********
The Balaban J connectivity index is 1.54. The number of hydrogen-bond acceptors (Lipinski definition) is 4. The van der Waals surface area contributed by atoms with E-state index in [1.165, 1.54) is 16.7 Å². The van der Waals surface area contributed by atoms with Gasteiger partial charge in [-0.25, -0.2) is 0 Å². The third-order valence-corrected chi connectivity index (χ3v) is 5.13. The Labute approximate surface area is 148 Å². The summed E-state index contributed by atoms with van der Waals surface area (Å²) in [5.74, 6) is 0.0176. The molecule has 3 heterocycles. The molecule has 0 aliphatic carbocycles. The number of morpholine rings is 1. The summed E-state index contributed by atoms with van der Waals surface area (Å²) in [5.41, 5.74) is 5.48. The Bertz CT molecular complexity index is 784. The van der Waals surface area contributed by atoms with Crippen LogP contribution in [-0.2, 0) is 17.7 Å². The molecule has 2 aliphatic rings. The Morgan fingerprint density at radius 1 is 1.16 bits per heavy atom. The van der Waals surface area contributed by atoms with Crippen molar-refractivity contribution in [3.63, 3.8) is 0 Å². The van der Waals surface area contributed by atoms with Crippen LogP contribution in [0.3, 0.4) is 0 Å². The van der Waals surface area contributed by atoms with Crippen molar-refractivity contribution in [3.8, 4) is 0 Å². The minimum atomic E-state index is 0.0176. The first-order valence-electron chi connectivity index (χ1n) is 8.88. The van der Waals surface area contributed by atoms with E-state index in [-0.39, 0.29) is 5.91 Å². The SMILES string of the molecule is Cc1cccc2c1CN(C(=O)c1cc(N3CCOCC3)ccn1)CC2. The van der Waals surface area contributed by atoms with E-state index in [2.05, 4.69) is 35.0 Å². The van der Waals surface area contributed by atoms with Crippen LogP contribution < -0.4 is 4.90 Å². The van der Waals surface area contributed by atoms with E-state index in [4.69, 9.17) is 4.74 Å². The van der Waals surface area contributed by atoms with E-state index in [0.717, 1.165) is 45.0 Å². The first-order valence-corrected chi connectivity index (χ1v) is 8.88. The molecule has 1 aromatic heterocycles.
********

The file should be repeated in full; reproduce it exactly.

The Balaban J connectivity index is 1.54. The number of hydrogen-bond acceptors (Lipinski definition) is 4. The van der Waals surface area contributed by atoms with E-state index in [1.165, 1.54) is 16.7 Å². The van der Waals surface area contributed by atoms with Gasteiger partial charge in [-0.25, -0.2) is 0 Å². The third-order valence-corrected chi connectivity index (χ3v) is 5.13. The Labute approximate surface area is 148 Å². The summed E-state index contributed by atoms with van der Waals surface area (Å²) in [5.74, 6) is 0.0176. The molecule has 3 heterocycles. The molecule has 0 aliphatic carbocycles. The number of morpholine rings is 1. The summed E-state index contributed by atoms with van der Waals surface area (Å²) in [5.41, 5.74) is 5.48. The Bertz CT molecular complexity index is 784. The van der Waals surface area contributed by atoms with Crippen LogP contribution in [-0.2, 0) is 17.7 Å². The molecule has 2 aliphatic rings. The Morgan fingerprint density at radius 1 is 1.16 bits per heavy atom. The van der Waals surface area contributed by atoms with Crippen molar-refractivity contribution in [3.63, 3.8) is 0 Å². The van der Waals surface area contributed by atoms with Crippen LogP contribution in [0.3, 0.4) is 0 Å². The van der Waals surface area contributed by atoms with Crippen molar-refractivity contribution in [3.8, 4) is 0 Å². The minimum atomic E-state index is 0.0176. The first-order valence-electron chi connectivity index (χ1n) is 8.88. The van der Waals surface area contributed by atoms with E-state index in [-0.39, 0.29) is 5.91 Å². The SMILES string of the molecule is Cc1cccc2c1CN(C(=O)c1cc(N3CCOCC3)ccn1)CC2. The van der Waals surface area contributed by atoms with E-state index in [2.05, 4.69) is 35.0 Å². The van der Waals surface area contributed by atoms with Crippen LogP contribution < -0.4 is 4.90 Å². The van der Waals surface area contributed by atoms with E-state index in [4.69, 9.17) is 4.74 Å². The van der Waals surface area contributed by atoms with E-state index in [0.717, 1.165) is 45.0 Å². The first-order valence-corrected chi connectivity index (χ1v) is 8.88. The molecule has 1 aromatic heterocycles.